Instagram vs reality: a problem of representation

Instagram vs reality AnnaVictoria

Every time I see someone post an “Instagram vs reality” shot, I think my head may explode. I mean, I get it – it’s important to show that life isn’t all smooth, rubber skin and neon sunsets. But aren’t they missing the point? They’re the ones who filtered, edited and posted the shot in the first place.

Yep, you read that right – in offering this handy solution, they’re refusing to acknowledge that they’re the problem. Instagram vs reality doesn’t have to be a thing. If we all just stopped posting fake photographs depicting fake visions of our lives, there would be no conflict.

Instagram vs reality – the fitness model vision

Take this Instagram vs reality post (above) by fitness model (LOL!) Anna Victoria. It got massive amounts of coverage online; websites called her “brave” and said her post showed that even fitness models don’t look perfect 24/7.

In the caption, Anna Victoria says, “our belly rolls, cellulite, stretch marks are nothing to apologize [sic] for, or to be obsessed with getting rid of!” Well, er, this question may be a little too obvious but: if that’s true, AV, why do 99% of your posts feature washboard abs? Not to mention the fact checking for abs after eating a bowl of pasta is not a sign of a balanced mindset. It’s a f*cked up mindset, no matter how you look at it.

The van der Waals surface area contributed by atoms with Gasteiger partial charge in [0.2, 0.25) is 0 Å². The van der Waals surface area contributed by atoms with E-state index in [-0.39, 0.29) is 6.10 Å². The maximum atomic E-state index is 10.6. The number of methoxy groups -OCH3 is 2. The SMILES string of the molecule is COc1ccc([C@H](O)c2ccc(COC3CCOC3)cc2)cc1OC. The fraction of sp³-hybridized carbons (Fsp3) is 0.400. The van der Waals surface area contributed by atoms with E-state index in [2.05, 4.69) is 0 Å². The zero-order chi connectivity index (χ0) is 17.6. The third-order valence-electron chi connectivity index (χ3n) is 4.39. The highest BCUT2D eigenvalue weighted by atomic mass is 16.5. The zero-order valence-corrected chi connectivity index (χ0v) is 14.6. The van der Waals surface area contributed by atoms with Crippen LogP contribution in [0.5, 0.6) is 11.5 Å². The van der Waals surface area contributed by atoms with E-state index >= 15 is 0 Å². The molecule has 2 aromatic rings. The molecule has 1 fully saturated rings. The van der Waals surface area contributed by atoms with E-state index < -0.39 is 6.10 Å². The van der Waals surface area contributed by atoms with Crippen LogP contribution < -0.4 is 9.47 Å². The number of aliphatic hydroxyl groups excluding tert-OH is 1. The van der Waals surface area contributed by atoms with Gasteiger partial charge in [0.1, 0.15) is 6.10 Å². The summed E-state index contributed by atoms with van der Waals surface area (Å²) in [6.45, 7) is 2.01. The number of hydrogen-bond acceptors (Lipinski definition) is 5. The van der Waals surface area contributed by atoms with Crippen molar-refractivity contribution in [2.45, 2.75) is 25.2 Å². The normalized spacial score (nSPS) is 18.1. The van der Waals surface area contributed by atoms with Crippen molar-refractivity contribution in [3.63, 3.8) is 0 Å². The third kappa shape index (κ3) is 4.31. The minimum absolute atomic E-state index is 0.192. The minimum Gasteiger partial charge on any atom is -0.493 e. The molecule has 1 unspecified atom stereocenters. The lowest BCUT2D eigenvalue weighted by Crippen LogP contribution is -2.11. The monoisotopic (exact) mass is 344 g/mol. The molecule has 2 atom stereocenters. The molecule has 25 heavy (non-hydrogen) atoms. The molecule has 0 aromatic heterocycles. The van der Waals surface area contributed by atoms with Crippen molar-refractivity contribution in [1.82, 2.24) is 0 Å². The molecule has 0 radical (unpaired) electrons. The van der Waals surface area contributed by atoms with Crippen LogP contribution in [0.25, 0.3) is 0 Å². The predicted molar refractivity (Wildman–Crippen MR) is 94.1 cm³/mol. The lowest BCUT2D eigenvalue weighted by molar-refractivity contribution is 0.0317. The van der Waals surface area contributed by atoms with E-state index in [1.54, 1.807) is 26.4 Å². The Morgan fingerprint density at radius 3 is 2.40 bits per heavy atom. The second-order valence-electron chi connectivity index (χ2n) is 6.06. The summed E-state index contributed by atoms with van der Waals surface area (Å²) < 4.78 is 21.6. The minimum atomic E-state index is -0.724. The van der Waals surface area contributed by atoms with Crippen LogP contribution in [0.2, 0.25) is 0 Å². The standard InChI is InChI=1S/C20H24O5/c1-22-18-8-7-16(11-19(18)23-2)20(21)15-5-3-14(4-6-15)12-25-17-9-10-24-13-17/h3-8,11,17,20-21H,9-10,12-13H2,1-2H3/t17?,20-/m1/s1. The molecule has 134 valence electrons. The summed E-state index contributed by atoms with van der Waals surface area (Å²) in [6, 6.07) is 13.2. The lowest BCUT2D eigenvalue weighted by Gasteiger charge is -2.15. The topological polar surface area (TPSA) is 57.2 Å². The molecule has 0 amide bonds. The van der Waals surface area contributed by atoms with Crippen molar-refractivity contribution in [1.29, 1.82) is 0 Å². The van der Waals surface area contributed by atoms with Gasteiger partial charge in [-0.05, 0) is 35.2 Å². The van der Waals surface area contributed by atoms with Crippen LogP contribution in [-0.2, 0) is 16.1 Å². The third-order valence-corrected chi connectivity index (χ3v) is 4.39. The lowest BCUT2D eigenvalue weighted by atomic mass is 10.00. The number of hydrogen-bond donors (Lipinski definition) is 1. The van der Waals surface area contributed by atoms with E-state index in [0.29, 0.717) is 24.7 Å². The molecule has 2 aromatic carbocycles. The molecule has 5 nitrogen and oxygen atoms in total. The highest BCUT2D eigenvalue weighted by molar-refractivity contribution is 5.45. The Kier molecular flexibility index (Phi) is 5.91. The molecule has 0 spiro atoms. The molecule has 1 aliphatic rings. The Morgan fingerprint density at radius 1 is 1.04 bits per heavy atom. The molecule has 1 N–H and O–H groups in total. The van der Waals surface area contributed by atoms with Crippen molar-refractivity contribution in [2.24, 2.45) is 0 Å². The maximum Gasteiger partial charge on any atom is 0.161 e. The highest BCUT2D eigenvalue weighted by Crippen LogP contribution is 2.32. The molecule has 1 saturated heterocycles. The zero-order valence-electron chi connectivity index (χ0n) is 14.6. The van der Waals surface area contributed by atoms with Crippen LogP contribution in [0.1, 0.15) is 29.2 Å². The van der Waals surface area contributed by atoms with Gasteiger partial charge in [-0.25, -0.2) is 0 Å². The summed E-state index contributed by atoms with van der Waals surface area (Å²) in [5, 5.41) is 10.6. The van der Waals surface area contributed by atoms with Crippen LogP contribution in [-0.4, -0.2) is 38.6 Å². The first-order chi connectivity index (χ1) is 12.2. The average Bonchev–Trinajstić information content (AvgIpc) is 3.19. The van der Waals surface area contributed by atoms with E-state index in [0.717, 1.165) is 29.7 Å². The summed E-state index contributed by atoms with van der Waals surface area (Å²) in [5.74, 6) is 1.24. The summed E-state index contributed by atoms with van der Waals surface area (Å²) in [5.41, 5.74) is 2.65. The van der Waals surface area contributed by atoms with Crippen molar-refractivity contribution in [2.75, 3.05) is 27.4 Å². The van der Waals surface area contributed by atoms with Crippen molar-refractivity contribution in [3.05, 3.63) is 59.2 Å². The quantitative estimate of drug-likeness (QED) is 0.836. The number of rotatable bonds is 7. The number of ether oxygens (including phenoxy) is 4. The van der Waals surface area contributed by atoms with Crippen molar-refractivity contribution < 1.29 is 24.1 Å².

Who defined ‘perfection’ anyway?

Then we have Melinda – whose Instagram vs reality post is her attempt to improve the world her girls are growing up in, by showing us a “perfectly normal but not so perfect image”. (Who decided belly rolls are “imperfect” anyway?) Once again, the message would be more powerful if it didn’t exist among endless perfect pics elsewhere in her feed. The subtext of all of this is, of course, “women see so many ‘perfect’ images that make them feel bad about their bodies”. YOU’RE THE ONE WHO POSTED THESE SHOTS IN THE FIRST PLACE. Honestly, how is this not more obvious?!

The Instagram vs reality juggernaut got some serious momentum back in 2015, when “Instagram celebrity” Essena O’Neill (an Australian no one had ever heard of) announced she was quitting social media because “it was all so fake”.

I’m just so sick of influencers acting like they’re doing us a favour by showing us the truth – when, in fact, they’re doing us a massive disservice by hiding it from us in the first place.

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Comments

  1. I dono Rosemary. I do understand the point you’re making, but at the same time, I could never knock the people who post the “Instagram v Reality” posts. Who takes one pic and posts it? Nine times out of ten, people take multiple pics and pick the best one. Sharing the “Instagram v reality” posts, in my opinion, simply confirms this. It’s a step forward, in my opinion, in comparison to the severely filtered/photoshopped images that aren’t being acknowledged.

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